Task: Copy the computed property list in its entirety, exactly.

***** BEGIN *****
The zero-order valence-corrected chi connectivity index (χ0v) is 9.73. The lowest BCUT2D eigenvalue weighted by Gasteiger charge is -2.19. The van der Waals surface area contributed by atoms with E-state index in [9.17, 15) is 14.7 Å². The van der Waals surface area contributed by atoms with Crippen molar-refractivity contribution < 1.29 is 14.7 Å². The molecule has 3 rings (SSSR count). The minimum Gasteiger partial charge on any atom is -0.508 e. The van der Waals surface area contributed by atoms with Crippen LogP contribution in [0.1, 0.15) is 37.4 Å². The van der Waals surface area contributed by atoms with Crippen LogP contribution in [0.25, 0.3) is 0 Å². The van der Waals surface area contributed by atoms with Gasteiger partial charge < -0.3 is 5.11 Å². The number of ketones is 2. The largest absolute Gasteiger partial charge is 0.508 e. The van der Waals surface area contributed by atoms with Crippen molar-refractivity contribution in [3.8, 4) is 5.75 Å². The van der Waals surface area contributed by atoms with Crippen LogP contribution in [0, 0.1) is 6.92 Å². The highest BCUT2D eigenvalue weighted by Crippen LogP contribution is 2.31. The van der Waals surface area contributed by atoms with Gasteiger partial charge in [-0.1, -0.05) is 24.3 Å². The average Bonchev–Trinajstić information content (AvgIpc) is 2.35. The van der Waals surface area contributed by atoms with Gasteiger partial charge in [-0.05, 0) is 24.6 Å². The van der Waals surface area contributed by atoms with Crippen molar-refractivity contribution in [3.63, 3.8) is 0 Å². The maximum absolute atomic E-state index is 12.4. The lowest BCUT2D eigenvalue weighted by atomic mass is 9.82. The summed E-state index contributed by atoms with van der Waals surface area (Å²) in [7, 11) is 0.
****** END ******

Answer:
The zero-order valence-corrected chi connectivity index (χ0v) is 9.73. The lowest BCUT2D eigenvalue weighted by Gasteiger charge is -2.19. The van der Waals surface area contributed by atoms with E-state index in [9.17, 15) is 14.7 Å². The van der Waals surface area contributed by atoms with Crippen molar-refractivity contribution < 1.29 is 14.7 Å². The molecule has 3 rings (SSSR count). The minimum Gasteiger partial charge on any atom is -0.508 e. The van der Waals surface area contributed by atoms with Crippen LogP contribution in [0.1, 0.15) is 37.4 Å². The van der Waals surface area contributed by atoms with Crippen LogP contribution in [0.25, 0.3) is 0 Å². The van der Waals surface area contributed by atoms with Gasteiger partial charge < -0.3 is 5.11 Å². The number of ketones is 2. The largest absolute Gasteiger partial charge is 0.508 e. The van der Waals surface area contributed by atoms with Crippen molar-refractivity contribution in [3.8, 4) is 5.75 Å². The van der Waals surface area contributed by atoms with Crippen LogP contribution in [0, 0.1) is 6.92 Å². The highest BCUT2D eigenvalue weighted by Crippen LogP contribution is 2.31. The van der Waals surface area contributed by atoms with Gasteiger partial charge in [-0.1, -0.05) is 24.3 Å². The average Bonchev–Trinajstić information content (AvgIpc) is 2.35. The van der Waals surface area contributed by atoms with Gasteiger partial charge in [-0.05, 0) is 24.6 Å². The van der Waals surface area contributed by atoms with Crippen molar-refractivity contribution in [3.63, 3.8) is 0 Å². The maximum absolute atomic E-state index is 12.4. The lowest BCUT2D eigenvalue weighted by atomic mass is 9.82. The summed E-state index contributed by atoms with van der Waals surface area (Å²) in [7, 11) is 0.